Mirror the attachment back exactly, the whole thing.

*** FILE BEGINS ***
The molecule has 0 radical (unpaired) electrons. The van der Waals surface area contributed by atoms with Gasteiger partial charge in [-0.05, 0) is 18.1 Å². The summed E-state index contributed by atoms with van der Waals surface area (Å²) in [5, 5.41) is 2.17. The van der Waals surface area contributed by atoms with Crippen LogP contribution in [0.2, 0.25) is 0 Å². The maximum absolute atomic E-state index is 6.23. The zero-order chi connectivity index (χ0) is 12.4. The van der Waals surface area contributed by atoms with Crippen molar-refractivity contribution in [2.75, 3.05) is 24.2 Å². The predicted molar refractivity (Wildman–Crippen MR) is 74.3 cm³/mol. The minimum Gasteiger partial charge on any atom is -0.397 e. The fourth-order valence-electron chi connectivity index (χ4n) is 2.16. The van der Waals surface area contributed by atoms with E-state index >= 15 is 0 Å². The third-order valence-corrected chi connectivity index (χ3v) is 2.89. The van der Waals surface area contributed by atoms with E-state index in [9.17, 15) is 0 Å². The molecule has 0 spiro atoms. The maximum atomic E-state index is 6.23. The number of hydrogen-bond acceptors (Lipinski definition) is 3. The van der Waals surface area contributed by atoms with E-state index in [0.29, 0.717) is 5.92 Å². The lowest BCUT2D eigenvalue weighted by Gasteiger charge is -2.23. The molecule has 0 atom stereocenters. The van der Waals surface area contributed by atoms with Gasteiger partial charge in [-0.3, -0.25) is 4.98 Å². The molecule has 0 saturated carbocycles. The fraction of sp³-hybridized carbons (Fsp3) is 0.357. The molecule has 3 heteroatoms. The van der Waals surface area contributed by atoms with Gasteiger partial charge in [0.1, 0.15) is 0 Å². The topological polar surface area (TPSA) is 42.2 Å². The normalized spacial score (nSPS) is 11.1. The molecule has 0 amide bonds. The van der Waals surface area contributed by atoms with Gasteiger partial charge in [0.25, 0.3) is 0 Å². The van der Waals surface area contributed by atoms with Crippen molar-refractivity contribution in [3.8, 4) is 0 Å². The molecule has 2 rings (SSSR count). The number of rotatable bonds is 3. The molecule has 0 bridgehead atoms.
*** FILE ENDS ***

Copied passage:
The molecule has 0 radical (unpaired) electrons. The van der Waals surface area contributed by atoms with Gasteiger partial charge in [-0.05, 0) is 18.1 Å². The summed E-state index contributed by atoms with van der Waals surface area (Å²) in [5, 5.41) is 2.17. The van der Waals surface area contributed by atoms with Crippen LogP contribution in [0.2, 0.25) is 0 Å². The maximum absolute atomic E-state index is 6.23. The zero-order chi connectivity index (χ0) is 12.4. The van der Waals surface area contributed by atoms with Crippen molar-refractivity contribution in [2.75, 3.05) is 24.2 Å². The predicted molar refractivity (Wildman–Crippen MR) is 74.3 cm³/mol. The minimum Gasteiger partial charge on any atom is -0.397 e. The fourth-order valence-electron chi connectivity index (χ4n) is 2.16. The van der Waals surface area contributed by atoms with E-state index >= 15 is 0 Å². The third-order valence-corrected chi connectivity index (χ3v) is 2.89. The van der Waals surface area contributed by atoms with E-state index in [9.17, 15) is 0 Å². The molecule has 0 spiro atoms. The maximum atomic E-state index is 6.23. The number of hydrogen-bond acceptors (Lipinski definition) is 3. The van der Waals surface area contributed by atoms with E-state index in [0.29, 0.717) is 5.92 Å². The lowest BCUT2D eigenvalue weighted by Gasteiger charge is -2.23. The molecule has 0 atom stereocenters. The van der Waals surface area contributed by atoms with Gasteiger partial charge in [-0.3, -0.25) is 4.98 Å². The molecule has 0 saturated carbocycles. The fraction of sp³-hybridized carbons (Fsp3) is 0.357. The molecule has 3 heteroatoms. The van der Waals surface area contributed by atoms with Gasteiger partial charge in [0.1, 0.15) is 0 Å². The topological polar surface area (TPSA) is 42.2 Å². The normalized spacial score (nSPS) is 11.1. The molecule has 0 amide bonds. The van der Waals surface area contributed by atoms with Gasteiger partial charge in [0.25, 0.3) is 0 Å². The van der Waals surface area contributed by atoms with Crippen molar-refractivity contribution in [3.8, 4) is 0 Å². The molecule has 2 rings (SSSR count). The number of rotatable bonds is 3. The molecule has 0 bridgehead atoms.